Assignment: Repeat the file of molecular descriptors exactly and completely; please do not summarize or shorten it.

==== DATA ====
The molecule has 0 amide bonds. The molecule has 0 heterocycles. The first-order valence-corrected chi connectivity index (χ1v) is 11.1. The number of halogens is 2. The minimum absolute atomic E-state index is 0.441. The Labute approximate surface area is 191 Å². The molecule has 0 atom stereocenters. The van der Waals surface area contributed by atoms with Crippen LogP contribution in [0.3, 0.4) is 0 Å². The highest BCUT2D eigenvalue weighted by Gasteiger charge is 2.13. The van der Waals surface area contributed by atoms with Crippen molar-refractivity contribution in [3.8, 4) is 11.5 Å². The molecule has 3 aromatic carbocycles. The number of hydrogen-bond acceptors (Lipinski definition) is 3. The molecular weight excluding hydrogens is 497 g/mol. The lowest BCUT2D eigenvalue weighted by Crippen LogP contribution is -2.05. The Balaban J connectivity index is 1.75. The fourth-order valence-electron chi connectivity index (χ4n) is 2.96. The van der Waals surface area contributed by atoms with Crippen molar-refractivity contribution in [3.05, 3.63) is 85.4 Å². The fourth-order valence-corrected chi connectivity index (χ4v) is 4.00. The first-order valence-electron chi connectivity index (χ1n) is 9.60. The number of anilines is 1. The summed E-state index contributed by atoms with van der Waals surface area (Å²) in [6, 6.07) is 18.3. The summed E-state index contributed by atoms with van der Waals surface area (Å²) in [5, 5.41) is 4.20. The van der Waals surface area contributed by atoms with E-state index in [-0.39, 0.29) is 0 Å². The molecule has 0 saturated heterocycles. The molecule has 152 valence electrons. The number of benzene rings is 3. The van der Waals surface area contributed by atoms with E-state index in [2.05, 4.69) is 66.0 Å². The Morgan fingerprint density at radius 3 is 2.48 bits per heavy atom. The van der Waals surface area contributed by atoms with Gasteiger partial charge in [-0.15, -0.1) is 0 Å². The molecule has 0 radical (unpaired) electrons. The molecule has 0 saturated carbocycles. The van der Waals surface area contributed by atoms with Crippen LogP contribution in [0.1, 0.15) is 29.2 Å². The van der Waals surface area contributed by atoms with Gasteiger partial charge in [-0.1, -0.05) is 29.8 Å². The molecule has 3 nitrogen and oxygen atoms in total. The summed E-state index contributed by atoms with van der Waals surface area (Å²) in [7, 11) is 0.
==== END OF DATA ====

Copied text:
The molecule has 0 amide bonds. The molecule has 0 heterocycles. The first-order valence-corrected chi connectivity index (χ1v) is 11.1. The number of halogens is 2. The minimum absolute atomic E-state index is 0.441. The Labute approximate surface area is 191 Å². The molecule has 0 atom stereocenters. The van der Waals surface area contributed by atoms with Crippen LogP contribution in [0.3, 0.4) is 0 Å². The highest BCUT2D eigenvalue weighted by Gasteiger charge is 2.13. The van der Waals surface area contributed by atoms with Crippen molar-refractivity contribution in [3.8, 4) is 11.5 Å². The molecule has 3 aromatic carbocycles. The number of hydrogen-bond acceptors (Lipinski definition) is 3. The molecular weight excluding hydrogens is 497 g/mol. The lowest BCUT2D eigenvalue weighted by Crippen LogP contribution is -2.05. The Balaban J connectivity index is 1.75. The fourth-order valence-electron chi connectivity index (χ4n) is 2.96. The van der Waals surface area contributed by atoms with Crippen molar-refractivity contribution in [3.05, 3.63) is 85.4 Å². The fourth-order valence-corrected chi connectivity index (χ4v) is 4.00. The first-order valence-electron chi connectivity index (χ1n) is 9.60. The number of anilines is 1. The summed E-state index contributed by atoms with van der Waals surface area (Å²) in [6, 6.07) is 18.3. The summed E-state index contributed by atoms with van der Waals surface area (Å²) in [5, 5.41) is 4.20. The van der Waals surface area contributed by atoms with E-state index in [-0.39, 0.29) is 0 Å². The molecule has 0 saturated heterocycles. The molecule has 152 valence electrons. The number of benzene rings is 3. The van der Waals surface area contributed by atoms with E-state index in [2.05, 4.69) is 66.0 Å². The Morgan fingerprint density at radius 3 is 2.48 bits per heavy atom. The van der Waals surface area contributed by atoms with Gasteiger partial charge in [-0.15, -0.1) is 0 Å². The molecule has 0 radical (unpaired) electrons. The molecule has 0 saturated carbocycles. The van der Waals surface area contributed by atoms with Crippen LogP contribution in [0.1, 0.15) is 29.2 Å². The van der Waals surface area contributed by atoms with Gasteiger partial charge in [-0.1, -0.05) is 29.8 Å². The molecule has 3 nitrogen and oxygen atoms in total. The summed E-state index contributed by atoms with van der Waals surface area (Å²) in [7, 11) is 0.